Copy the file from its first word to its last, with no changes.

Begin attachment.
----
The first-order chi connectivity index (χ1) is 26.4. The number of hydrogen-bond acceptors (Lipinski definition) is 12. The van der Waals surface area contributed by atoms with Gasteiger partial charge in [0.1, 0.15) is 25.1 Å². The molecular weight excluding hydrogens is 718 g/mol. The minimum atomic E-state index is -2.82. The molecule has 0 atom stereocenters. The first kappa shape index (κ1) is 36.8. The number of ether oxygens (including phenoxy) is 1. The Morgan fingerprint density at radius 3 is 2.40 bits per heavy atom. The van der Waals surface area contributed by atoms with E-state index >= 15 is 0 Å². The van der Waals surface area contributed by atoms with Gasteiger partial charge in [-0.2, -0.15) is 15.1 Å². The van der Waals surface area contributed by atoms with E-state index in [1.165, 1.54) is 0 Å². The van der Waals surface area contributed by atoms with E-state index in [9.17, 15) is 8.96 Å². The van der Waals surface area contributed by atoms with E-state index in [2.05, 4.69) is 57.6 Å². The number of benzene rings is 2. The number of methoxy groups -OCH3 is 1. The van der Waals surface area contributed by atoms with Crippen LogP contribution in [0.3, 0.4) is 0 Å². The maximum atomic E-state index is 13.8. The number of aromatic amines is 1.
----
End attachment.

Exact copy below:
The first-order chi connectivity index (χ1) is 26.4. The number of hydrogen-bond acceptors (Lipinski definition) is 12. The van der Waals surface area contributed by atoms with Gasteiger partial charge in [0.1, 0.15) is 25.1 Å². The molecular weight excluding hydrogens is 718 g/mol. The minimum atomic E-state index is -2.82. The molecule has 0 atom stereocenters. The first kappa shape index (κ1) is 36.8. The number of ether oxygens (including phenoxy) is 1. The Morgan fingerprint density at radius 3 is 2.40 bits per heavy atom. The van der Waals surface area contributed by atoms with E-state index >= 15 is 0 Å². The van der Waals surface area contributed by atoms with Gasteiger partial charge in [-0.2, -0.15) is 15.1 Å². The van der Waals surface area contributed by atoms with E-state index in [1.165, 1.54) is 0 Å². The van der Waals surface area contributed by atoms with E-state index in [9.17, 15) is 8.96 Å². The van der Waals surface area contributed by atoms with E-state index in [2.05, 4.69) is 57.6 Å². The number of benzene rings is 2. The number of methoxy groups -OCH3 is 1. The van der Waals surface area contributed by atoms with Crippen LogP contribution in [0.3, 0.4) is 0 Å². The maximum atomic E-state index is 13.8. The number of aromatic amines is 1.